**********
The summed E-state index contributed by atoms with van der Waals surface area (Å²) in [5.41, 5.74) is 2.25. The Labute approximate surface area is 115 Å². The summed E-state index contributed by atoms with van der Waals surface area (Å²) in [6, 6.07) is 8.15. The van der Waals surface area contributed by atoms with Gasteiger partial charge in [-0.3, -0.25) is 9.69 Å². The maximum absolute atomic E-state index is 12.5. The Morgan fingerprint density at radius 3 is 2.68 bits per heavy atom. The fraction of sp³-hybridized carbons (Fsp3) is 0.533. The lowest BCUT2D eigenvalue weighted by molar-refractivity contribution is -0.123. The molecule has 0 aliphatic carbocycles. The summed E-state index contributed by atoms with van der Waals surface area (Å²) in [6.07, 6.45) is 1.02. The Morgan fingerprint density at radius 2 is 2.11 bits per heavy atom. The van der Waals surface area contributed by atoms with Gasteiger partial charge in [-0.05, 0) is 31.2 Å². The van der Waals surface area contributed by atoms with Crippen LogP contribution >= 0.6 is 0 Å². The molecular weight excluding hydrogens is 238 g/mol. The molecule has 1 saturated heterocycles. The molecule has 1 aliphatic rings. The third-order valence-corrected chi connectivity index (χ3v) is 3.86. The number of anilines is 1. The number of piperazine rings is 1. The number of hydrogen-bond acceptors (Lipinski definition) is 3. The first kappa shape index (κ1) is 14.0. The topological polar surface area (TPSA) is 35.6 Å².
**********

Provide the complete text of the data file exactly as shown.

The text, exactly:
The summed E-state index contributed by atoms with van der Waals surface area (Å²) in [5.41, 5.74) is 2.25. The Labute approximate surface area is 115 Å². The summed E-state index contributed by atoms with van der Waals surface area (Å²) in [6, 6.07) is 8.15. The van der Waals surface area contributed by atoms with Gasteiger partial charge in [-0.3, -0.25) is 9.69 Å². The maximum absolute atomic E-state index is 12.5. The Morgan fingerprint density at radius 3 is 2.68 bits per heavy atom. The fraction of sp³-hybridized carbons (Fsp3) is 0.533. The lowest BCUT2D eigenvalue weighted by molar-refractivity contribution is -0.123. The molecule has 0 aliphatic carbocycles. The summed E-state index contributed by atoms with van der Waals surface area (Å²) in [6.07, 6.45) is 1.02. The Morgan fingerprint density at radius 2 is 2.11 bits per heavy atom. The van der Waals surface area contributed by atoms with Gasteiger partial charge in [-0.05, 0) is 31.2 Å². The van der Waals surface area contributed by atoms with Crippen LogP contribution >= 0.6 is 0 Å². The molecular weight excluding hydrogens is 238 g/mol. The molecule has 1 saturated heterocycles. The molecule has 1 aliphatic rings. The third-order valence-corrected chi connectivity index (χ3v) is 3.86. The number of anilines is 1. The number of piperazine rings is 1. The number of hydrogen-bond acceptors (Lipinski definition) is 3. The first kappa shape index (κ1) is 14.0. The topological polar surface area (TPSA) is 35.6 Å².